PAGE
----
The Invisible Smallest Particles Matter for the Air we Breathe


Atmospheric air pollution kills more than 10,000 people every day. The biggest threat to human health has been assumed to be the mass accumulation of atmospheric particles with diameter smaller 2.5 µm: the higher the mass and loss of visibility, the bigger the threat.

The researchers of the Institute for Atmospheric and Earth System Research (INAR) at the University of Helsinki together with collaborators in China discovered that if we want to solve the accumulation of the biggest particles, we need to start with the smallest.

Until recent studies, very little attention had been given to the ultrafine particles, smaller than 100 nm in diameter, since their weight and surface area are comparably negligible. It has been controversial whether these particles can grow to relevant sizes where they can affect visibility and human health.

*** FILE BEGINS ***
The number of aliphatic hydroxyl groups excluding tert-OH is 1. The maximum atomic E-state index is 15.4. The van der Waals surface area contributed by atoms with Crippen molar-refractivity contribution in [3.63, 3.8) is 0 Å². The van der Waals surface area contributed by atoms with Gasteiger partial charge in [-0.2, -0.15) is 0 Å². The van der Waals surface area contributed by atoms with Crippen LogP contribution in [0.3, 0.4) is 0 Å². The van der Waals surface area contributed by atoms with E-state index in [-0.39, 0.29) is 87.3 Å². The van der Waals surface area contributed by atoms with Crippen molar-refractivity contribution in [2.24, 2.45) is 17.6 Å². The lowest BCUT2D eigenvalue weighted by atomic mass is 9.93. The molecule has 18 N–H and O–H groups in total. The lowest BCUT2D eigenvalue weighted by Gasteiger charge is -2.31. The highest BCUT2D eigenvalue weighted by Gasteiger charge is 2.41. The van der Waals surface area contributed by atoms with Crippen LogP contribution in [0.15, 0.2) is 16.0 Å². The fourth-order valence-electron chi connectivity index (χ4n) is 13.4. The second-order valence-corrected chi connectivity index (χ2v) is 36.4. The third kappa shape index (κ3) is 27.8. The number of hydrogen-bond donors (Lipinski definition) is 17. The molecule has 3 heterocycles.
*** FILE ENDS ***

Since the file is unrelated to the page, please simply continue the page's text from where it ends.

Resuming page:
“We found that the smallest particles matter the most”, says Academician Markku Kulmala from the Institute for Atmospheric and Earth System Research (INAR).

Read more at: University of Helsinki

Researchers followed the growth and chemical composition of the freshly formed particles until those reached sizes where they contribute to mass accumulation. (Photo Credit: Lubna Dada)